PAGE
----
I had no idea that the groundswell of support behind the ideas put forward by Trump, Farage and Johnson was so great. That the Daily Mail extremism of a Katie Hopkins or a Milo Yiannopoulos would actually be a populist view taken seriously by millions of people.

But it is. They are.

It’s naïve of us to think that we’re not at the centre of a huge historical moment right now. All we need to do is join the dots. These are the times when I am going to wake up and define myself within it. I have to. There isn’t a choice any more. There isn’t a comfy armchair to sit in and watch the world go by.

I’m very very scared by the US election result. They have elected someone who bears all the hallmarks of a fascist dictator – one who might overturn a woman’s right to abortion, who might build a wall to keep ‘foreigners’ out. So how wonderful is it that in a supreme case of role reversal, the German chancellor is the one to fire a warning shot across his bows:

Germany and America are connected by common values: democracy, freedom, respect for the law and for human dignity irrespective of origin, skin colour, religion, gender, sexual orientation or political conviction. On the basis of these values, I offer the future president of America, Donald Trump, a close working relationship.

So here I am, Mum, Dad. Witnessing something colossal on the world stage, in the week where we remember events we thought could never be repeated. For the first time in my life I believe that they genuinely could. And for the first time in my life I feel compelled to define who I am, and witness my friends doing the same.

These are the times.

Black Widow

Like so many women, I was delighted when the creators of the Bond franchise announced that fifty-year-old Monica Bellucci was going to be a Bond ‘woman’. I wrote about it last year here. At last, I thought, Bond gets with someone his own age and everyone goes home happy.

Except in the movie, Bellucci is on screen for about five minutes, and in that time plays the best fetishised cougar stereotype known to Bond man. She is enigmatically beautiful, shrouded in black and wearing skyscraper heels at her husband’s funeral. She is instantly available for sex and draped across a bed wearing black lingerie, which interestingly doesn’t come off during the act. Bond doesn’t even ask her if she’s interested – he goes straight in for the trademark Connery zipper move, and down she goes.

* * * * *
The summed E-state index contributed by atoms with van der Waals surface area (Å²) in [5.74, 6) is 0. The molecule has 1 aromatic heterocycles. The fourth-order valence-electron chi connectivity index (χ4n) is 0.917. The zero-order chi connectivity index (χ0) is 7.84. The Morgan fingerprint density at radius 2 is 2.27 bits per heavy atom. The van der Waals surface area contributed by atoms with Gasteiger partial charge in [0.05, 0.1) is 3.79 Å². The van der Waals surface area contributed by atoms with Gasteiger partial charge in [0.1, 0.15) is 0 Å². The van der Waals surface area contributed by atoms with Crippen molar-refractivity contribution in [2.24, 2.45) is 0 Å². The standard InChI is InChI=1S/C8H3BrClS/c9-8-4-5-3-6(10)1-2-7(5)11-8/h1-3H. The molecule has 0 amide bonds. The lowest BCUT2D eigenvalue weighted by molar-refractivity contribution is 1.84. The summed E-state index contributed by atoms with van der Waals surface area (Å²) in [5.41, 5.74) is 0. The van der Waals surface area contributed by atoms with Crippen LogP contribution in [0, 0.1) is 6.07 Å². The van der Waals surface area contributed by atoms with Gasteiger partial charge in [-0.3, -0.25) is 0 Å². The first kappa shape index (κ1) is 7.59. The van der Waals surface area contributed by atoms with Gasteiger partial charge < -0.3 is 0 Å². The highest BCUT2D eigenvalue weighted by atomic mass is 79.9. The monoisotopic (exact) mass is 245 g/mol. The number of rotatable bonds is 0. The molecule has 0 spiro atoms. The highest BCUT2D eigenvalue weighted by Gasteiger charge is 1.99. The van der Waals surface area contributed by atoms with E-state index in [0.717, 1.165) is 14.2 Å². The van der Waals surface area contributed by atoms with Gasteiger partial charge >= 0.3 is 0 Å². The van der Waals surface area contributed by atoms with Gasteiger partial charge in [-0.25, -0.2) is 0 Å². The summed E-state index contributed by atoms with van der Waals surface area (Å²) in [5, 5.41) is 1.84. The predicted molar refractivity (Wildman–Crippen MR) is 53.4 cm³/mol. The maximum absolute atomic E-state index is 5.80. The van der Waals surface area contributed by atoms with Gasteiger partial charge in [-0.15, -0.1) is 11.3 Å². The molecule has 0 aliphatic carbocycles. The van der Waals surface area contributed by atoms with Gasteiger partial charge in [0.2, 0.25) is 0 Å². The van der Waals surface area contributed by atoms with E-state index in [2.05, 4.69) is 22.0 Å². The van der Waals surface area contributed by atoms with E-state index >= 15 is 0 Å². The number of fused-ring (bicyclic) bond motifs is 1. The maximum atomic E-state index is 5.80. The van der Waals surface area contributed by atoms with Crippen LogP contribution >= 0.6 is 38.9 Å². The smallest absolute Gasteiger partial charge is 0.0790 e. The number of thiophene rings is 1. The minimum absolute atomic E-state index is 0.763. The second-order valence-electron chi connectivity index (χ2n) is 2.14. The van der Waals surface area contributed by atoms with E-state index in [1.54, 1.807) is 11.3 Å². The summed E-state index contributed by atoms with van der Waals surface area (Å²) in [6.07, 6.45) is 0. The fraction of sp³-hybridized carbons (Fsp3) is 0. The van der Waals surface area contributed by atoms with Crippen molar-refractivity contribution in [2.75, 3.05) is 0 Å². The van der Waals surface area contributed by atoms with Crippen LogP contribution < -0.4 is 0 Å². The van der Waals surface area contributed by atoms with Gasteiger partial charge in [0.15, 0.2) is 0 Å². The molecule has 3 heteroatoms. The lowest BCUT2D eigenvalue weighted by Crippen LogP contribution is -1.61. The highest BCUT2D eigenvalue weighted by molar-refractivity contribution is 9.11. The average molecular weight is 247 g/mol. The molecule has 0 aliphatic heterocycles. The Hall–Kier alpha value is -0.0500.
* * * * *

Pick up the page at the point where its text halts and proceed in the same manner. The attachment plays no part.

Bellucci as Lucia Sciarra in Spectre

Bellucci as Lucia Sciarra in Spectre

I’ve lost count of how many (mainly younger) guys want women my age to play that role. They lose interest if I don’t agree to wear the classic ‘Miss Jones’ pencil skirt and heels with appropriate lingerie. In fact one guy ran away from me because I deliberately went ‘real’, as I always do. He told me he had a thing about stepmothers.

His own, in fact.

I wouldn’t play the game.

Only the other night a young guy in a club asked me if “I was one of those cougars” and I had to explain that “no, I’m an older woman standing in a club being propositioned by a younger man.” The degree to which he wanted to me to be a predator and/or sexually available resulted in him having to be ‘forcibly removed’ from my presence by a male friend.

Virginal Lea Seydoux in Spectre

Virginal Lea Seydoux in Spectre

It was so disappointing to see La Bellucci cast in the same role – literally a black widow, waiting for her prey. And even more disappointing to see her replaced in Bond’s ‘affections’ by the virginal Lea Seydoux, clad in white, cream or ivory throughout the movie. Bond promises her father he will protect her, and he does in knightly fashion, even guarding her while she sleeps.

Their relationship, finally consummated, is built to last and (spoiler alert) they go off into the Spectral sunset together. Of course. OF COURSE. This is the relationship that works. It could never happen with someone Bond’s own age, who is as sexually avaricious as he is, who is his match in life-experience terms.

Further disappointment was heaped on because both women are there to simply be saved or serviced by Bond. At least Vesper Lynd had a job of her own and worked alongside Bond to defeat the enemy. Maybe Bond has got a bit sick of those train journeys where women give him an intellectual run for his money. So much easier to pick someone he can simply seduce and/or save.

Vesper Lynd grills Bond in Casino Royale